It’s important to be yourself. A lot of folks give their friends pep talks before they go on dates. Maybe their words of encouragement go something like, “Just be you.” It’s simple. It’s straightforward. And it’s advice that folks often also apply to the highly selective college admissions process. But this is Kermit the Frog advice; it’s not advice we give our students. Did we just drop the mic? We tend to do that. Ivy Coach, are you saying that a student shouldn’t be himself when he applies to college? Well, that’s an oversimplification. Allow us to explain.
College Applicants Should Show A Specific Window Into Their Worlds
If a student being himself means articulating how he watches television every day after school from 4 PM to 8 PM, then, no, the student should not present this particular window into his world when he applies to our nation’s elite schools. If a student being herself means articulating how she performs dozens and dozens of community service hours at homeless shelters, soup kitchens, hospitals, you name it, then, no, the student should not present this particular window into her world; it’s cliché and comes across as though she’s trying to impress admissions officers, even if she has the best of intentions.
Advising College Applicants To Simply Be Themselves is Bad Advice
While being yourself sounds good and while it sounds irrefutable (how can you argue with being yourself?), don’t buy into such nonsense, nonsense perpetuated by college admissions officers at our nation’s elite schools. As Eric Ferreri writes in a recent piece for “Duke Today” entitled “Be Yourself: How To Navigate The College Admissions Process,” “Here’s a tip for high school seniors wondering how to ace the essay portion of the college application: Just be yourself. ‘The challenge is for the student to come across as the individual they are,’ said Christoph Guttentag, Duke’s dean of undergraduate admissions. ‘They should worry less about the quality of the writing and more about the opportunity for the reader to learn about the student.'” But while we have saluted Christoph Guttentag many times on the pages of our college admissions blog for telling it like it is about the admissions process, here’s an instance in which he’s not telling it like it is. A student should present the best side of himself or herself — not just any side. And how a student articulates his or her story through admissions essays, well, it certainly does matter. Big time.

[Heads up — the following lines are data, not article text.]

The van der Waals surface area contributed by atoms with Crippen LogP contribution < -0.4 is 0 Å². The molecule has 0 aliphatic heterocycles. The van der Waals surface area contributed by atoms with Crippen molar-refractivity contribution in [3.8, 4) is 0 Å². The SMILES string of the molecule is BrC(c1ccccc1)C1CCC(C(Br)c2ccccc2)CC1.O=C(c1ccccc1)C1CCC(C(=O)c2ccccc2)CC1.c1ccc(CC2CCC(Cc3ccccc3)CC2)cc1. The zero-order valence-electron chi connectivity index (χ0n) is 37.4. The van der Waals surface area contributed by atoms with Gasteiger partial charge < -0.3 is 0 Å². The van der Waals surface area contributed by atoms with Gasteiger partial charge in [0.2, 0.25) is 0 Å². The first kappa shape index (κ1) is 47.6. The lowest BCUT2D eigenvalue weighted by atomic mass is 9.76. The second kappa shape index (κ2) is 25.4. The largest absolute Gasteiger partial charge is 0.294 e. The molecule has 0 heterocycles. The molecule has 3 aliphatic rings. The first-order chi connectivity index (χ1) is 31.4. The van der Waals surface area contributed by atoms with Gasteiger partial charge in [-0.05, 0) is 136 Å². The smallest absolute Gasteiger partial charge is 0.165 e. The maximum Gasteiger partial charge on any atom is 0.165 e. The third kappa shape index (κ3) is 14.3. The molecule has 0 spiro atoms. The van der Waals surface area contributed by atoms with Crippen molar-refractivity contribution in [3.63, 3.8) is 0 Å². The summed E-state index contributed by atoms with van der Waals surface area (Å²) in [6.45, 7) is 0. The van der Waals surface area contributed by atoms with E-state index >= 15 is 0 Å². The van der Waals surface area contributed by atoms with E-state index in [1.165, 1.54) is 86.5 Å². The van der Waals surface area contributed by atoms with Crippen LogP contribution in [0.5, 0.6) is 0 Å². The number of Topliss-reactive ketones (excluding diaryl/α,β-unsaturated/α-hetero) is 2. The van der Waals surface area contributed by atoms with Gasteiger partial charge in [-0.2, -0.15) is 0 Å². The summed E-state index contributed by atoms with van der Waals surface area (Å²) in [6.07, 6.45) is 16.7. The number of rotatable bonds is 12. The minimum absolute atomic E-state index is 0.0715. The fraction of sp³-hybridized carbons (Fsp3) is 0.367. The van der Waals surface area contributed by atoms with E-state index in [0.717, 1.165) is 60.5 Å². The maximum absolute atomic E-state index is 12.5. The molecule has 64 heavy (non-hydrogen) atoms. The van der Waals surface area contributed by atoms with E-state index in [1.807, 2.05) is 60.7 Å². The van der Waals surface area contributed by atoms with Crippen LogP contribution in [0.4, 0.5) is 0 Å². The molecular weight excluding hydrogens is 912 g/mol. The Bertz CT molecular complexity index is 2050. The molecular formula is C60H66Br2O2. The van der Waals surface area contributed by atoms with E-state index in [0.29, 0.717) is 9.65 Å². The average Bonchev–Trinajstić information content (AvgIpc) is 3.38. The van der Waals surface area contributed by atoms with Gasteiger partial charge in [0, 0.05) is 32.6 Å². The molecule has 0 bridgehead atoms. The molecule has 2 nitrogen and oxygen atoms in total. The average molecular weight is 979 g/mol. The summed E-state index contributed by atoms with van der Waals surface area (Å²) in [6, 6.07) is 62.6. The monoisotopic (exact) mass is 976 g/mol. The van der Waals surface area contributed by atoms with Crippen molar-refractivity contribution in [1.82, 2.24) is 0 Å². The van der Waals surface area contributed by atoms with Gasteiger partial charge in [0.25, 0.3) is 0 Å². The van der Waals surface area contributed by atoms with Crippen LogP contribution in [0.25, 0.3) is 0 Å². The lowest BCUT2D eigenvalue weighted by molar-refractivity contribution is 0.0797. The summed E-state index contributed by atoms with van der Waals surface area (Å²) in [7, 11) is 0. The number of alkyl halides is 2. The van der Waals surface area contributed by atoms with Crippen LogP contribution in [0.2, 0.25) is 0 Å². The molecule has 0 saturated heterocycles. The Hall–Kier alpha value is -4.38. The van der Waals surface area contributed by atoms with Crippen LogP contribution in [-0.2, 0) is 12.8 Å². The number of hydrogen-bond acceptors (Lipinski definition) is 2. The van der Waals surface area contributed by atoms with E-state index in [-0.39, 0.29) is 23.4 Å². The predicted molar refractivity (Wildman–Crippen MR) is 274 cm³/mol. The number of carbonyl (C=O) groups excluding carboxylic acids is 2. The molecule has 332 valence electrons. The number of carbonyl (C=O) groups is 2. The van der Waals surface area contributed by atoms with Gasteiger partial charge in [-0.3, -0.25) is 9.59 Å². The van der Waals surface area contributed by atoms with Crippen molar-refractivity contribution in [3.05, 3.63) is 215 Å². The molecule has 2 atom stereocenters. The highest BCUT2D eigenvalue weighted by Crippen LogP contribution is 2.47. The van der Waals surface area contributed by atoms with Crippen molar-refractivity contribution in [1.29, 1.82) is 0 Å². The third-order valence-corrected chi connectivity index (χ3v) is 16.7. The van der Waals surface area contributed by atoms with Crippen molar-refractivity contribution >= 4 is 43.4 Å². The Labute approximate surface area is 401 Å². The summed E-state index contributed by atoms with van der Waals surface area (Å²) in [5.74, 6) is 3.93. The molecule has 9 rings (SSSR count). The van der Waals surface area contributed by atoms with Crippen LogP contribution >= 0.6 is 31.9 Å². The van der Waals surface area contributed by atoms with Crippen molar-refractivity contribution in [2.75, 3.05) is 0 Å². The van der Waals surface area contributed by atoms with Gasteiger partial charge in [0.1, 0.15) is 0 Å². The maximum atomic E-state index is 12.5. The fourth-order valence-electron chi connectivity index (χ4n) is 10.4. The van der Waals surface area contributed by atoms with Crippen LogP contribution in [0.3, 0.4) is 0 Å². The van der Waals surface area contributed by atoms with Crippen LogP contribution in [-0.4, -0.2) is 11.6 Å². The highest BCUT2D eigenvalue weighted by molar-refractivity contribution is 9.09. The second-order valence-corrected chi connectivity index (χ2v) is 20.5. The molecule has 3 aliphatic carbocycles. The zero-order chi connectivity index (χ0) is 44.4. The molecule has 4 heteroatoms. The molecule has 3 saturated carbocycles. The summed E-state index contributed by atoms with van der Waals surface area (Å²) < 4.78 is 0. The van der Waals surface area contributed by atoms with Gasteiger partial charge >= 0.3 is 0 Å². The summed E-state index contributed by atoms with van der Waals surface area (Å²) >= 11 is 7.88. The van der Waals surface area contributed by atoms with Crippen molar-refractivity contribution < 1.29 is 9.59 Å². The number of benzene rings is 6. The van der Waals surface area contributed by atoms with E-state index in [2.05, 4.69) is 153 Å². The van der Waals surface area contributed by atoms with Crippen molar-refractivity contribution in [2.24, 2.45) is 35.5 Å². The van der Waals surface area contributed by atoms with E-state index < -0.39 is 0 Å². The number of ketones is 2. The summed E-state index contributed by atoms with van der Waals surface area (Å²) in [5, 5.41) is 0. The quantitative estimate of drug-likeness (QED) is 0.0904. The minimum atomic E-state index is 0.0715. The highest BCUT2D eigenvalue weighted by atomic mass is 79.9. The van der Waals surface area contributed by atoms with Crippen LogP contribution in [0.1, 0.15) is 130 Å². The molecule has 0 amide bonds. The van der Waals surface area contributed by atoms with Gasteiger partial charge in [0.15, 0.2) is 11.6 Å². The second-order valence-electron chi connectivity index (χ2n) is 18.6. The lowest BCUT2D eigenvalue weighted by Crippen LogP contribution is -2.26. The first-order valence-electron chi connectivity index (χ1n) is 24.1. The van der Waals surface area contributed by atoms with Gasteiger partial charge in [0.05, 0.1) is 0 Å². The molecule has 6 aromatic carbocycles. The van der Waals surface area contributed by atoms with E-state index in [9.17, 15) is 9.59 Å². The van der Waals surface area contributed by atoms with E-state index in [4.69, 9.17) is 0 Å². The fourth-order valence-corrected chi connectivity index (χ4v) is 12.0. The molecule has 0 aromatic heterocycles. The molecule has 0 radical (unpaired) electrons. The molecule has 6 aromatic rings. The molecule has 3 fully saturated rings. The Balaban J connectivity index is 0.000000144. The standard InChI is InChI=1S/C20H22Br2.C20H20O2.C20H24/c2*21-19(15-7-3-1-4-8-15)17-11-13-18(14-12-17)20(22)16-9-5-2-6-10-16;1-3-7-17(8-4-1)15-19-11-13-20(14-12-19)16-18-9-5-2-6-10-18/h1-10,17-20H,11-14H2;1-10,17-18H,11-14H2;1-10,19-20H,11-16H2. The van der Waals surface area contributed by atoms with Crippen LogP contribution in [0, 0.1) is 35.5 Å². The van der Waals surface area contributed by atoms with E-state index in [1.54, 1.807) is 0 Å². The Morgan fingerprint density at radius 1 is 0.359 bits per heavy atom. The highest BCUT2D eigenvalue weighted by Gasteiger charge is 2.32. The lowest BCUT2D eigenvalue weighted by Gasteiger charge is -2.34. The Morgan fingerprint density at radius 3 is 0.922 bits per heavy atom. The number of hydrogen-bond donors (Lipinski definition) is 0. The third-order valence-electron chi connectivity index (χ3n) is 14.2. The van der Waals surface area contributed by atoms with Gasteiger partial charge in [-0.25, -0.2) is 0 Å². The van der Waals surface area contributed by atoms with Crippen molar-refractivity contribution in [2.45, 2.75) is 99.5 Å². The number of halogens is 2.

It’s so easy to say “be yourself” when applying to college. But you don’t want to portray just any version of you. You want to show the version of yourself that will actually wow admissions officers. And, in most instances, the version of yourself that you think will wow admissions officers (working in the soup kitchen) is often very different from the version that will actually wow admissions officers (starting a non-profit that changes the world in one very specific way).
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